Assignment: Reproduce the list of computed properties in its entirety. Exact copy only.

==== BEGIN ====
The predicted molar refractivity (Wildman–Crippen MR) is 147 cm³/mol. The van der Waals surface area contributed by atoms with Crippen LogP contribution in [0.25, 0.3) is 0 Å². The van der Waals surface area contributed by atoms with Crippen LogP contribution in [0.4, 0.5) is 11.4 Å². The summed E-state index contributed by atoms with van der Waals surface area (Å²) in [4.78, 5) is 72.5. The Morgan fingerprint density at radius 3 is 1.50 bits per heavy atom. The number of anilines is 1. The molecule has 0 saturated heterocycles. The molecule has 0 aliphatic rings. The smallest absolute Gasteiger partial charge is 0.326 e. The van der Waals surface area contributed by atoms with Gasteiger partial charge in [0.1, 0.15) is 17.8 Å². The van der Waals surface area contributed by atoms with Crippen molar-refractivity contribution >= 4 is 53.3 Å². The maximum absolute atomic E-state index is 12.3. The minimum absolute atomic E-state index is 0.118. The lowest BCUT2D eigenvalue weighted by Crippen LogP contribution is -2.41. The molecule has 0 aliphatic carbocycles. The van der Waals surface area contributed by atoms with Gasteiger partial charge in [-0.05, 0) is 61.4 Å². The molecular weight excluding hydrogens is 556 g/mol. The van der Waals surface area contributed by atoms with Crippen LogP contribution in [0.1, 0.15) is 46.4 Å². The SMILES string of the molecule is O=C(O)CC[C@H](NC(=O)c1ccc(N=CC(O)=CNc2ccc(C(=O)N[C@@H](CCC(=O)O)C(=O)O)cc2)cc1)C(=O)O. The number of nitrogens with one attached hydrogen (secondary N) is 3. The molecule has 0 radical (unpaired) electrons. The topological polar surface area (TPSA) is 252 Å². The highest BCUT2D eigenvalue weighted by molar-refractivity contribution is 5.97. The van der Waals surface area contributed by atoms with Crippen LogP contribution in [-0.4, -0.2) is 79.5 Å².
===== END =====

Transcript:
The predicted molar refractivity (Wildman–Crippen MR) is 147 cm³/mol. The van der Waals surface area contributed by atoms with Crippen LogP contribution in [0.25, 0.3) is 0 Å². The van der Waals surface area contributed by atoms with Crippen LogP contribution in [0.4, 0.5) is 11.4 Å². The summed E-state index contributed by atoms with van der Waals surface area (Å²) in [4.78, 5) is 72.5. The Morgan fingerprint density at radius 3 is 1.50 bits per heavy atom. The number of anilines is 1. The molecule has 0 saturated heterocycles. The molecule has 0 aliphatic rings. The smallest absolute Gasteiger partial charge is 0.326 e. The van der Waals surface area contributed by atoms with Gasteiger partial charge in [0.1, 0.15) is 17.8 Å². The van der Waals surface area contributed by atoms with Crippen molar-refractivity contribution >= 4 is 53.3 Å². The maximum absolute atomic E-state index is 12.3. The minimum absolute atomic E-state index is 0.118. The lowest BCUT2D eigenvalue weighted by Crippen LogP contribution is -2.41. The molecule has 0 aliphatic carbocycles. The van der Waals surface area contributed by atoms with Gasteiger partial charge in [-0.05, 0) is 61.4 Å². The molecular weight excluding hydrogens is 556 g/mol. The van der Waals surface area contributed by atoms with Crippen LogP contribution in [0.1, 0.15) is 46.4 Å². The SMILES string of the molecule is O=C(O)CC[C@H](NC(=O)c1ccc(N=CC(O)=CNc2ccc(C(=O)N[C@@H](CCC(=O)O)C(=O)O)cc2)cc1)C(=O)O. The number of nitrogens with one attached hydrogen (secondary N) is 3. The molecule has 0 radical (unpaired) electrons. The topological polar surface area (TPSA) is 252 Å². The highest BCUT2D eigenvalue weighted by molar-refractivity contribution is 5.97. The van der Waals surface area contributed by atoms with Crippen LogP contribution in [-0.4, -0.2) is 79.5 Å².